The deployment comes a little less than four months after Mike Dano of Light Reading reported that Xcel was testing a private LTE network. In its filing with the Federal Communications Commission asking for permission to test the network, Xcel said it was “exploring the use of 900MHz LTE networks for various applications in support of its affiliates' electric and gas utility operations." Those applications, Xcel said, included AMI backhaul, SCADA, distribution automation and the expansion of the push-to-talk capabilities provided by its existing land mobile radio (LMR) network.

Xcel’s test and subsequent deployment of a private LTE network comes after the company decided in 2019 to shut down its private WiMax network. An Xcel spokeswoman told Light Reading that her company made that move in response to FCC regulations and was transitioning from its private WiMax network to public LTE networks. Xcel’s deployment of a private LTE network would seem to mean the company intends to shift some of the traffic it’s now putting on public LTE networks to private LTE.

Dominion’s Virginia subsidiary recently received permission from the FCC to test a private LTE network, which it plans to do over two years in both a rural and an urban location.

The utility plans to use the rural test to see if it can use the network to provide its workers with mobile voice and data communications, as well as telemetry and automation, and backhaul and communications redundancy for substations, according to a DW Keefer post for Energy Central. The company also wants to find out if the networks can meet the operating constraints of the National Radio Quiet Zone that covers 13,000 square miles in Virginia and West Virginia to minimize possible harmful interference to the National Radio Astronomy Observatory in Green Bank, West Virginia and the radio receiving facilities for the United States Navy in Sugar Grove, West Virginia.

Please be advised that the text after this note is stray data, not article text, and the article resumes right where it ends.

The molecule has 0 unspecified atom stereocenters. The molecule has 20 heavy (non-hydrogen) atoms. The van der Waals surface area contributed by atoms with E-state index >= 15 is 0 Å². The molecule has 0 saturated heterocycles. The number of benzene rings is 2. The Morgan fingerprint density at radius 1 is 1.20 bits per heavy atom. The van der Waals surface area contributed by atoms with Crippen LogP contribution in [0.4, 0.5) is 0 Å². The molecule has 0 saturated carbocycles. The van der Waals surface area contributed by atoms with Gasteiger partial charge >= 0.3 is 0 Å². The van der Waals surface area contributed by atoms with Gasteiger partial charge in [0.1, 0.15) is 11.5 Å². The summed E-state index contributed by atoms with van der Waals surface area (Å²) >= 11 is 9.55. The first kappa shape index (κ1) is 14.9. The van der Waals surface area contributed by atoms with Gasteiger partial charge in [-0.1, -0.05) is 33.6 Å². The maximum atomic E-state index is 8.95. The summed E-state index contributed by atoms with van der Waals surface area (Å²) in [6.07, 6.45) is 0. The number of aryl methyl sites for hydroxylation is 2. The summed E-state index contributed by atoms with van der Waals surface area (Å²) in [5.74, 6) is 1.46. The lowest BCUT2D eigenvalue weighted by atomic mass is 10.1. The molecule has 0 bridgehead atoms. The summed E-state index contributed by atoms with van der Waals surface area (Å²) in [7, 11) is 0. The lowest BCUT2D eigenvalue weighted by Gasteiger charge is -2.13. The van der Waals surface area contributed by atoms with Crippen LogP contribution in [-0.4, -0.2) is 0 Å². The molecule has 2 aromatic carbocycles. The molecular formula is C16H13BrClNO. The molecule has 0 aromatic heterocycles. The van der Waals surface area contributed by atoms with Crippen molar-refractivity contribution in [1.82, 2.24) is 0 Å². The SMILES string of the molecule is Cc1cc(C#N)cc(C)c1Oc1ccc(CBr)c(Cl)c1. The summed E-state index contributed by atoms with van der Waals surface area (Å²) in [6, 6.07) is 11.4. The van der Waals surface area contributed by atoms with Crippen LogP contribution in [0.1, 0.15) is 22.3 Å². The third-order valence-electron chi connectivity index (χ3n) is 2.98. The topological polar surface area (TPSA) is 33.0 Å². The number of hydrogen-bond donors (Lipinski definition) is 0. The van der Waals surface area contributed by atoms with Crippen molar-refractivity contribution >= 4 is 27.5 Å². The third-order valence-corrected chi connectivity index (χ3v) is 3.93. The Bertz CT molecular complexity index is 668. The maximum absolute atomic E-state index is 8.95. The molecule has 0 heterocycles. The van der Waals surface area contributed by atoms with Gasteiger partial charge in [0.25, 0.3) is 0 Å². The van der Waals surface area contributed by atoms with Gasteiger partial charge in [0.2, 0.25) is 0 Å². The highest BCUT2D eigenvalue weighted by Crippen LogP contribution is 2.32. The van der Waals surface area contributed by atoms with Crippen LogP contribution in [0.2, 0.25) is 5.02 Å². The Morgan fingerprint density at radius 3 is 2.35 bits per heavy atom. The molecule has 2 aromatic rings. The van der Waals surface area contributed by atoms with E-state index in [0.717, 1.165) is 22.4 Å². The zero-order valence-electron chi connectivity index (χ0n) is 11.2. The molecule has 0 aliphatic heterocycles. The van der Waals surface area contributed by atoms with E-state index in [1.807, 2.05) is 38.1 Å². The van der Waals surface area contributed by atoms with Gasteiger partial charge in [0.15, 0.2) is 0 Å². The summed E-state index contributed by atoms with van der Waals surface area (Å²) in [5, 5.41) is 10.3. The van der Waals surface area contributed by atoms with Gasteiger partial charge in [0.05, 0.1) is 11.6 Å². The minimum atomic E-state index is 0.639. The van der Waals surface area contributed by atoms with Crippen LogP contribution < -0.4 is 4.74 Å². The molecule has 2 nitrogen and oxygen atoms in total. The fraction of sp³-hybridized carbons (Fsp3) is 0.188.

The urban test is meant to allow Dominion to evaluate the network as a source of redundant voice and data connectivity, particularly in case of an electro-magnetic pulse attack, and its immunity to noise interference. Other utilities may be testing LTE networks to see if they can provide connectivity in case of electro-magnetic pulse attacks, but few have said so.

The NYPA’s demonstration that an LTE network could be used to control and get images from drones being used to inspect power lines, which is pictured above, also was written about by DW Keefer in an Energy Central post. As Keefer wrote, the demonstration was part of a pilot of LTE wireless technology that Nokia has been conducting for the NYPA at its Blenheim-Gilboa Pumped Storage Power Project in Schoharie County.

“The ultimate goal of this project is to leverage all the benefits of the ever-evolving innovation in wireless technology, and this is an exciting first step,” said Gil C. Quiniones, NYPA’s president and CEO. “The pilot program to install Private LTE Wireless technology across our generation and transmission network is integral to NYPA’s transition to becoming an end-to-end digital utility so it is extremely gratifying to see the progress of this drone test.”

In addition to the tests in the 900 MHz spectrum supplied by Anterix, NYPA is also planning to trial private LTE with Nokia in 600 MHz spectrum supplied by Omega Wireless and with AT&T in 700 MHz (FirstNet) spectrum in Schoharie County, according to a Fierce Wireless report by Martha DeGrasse.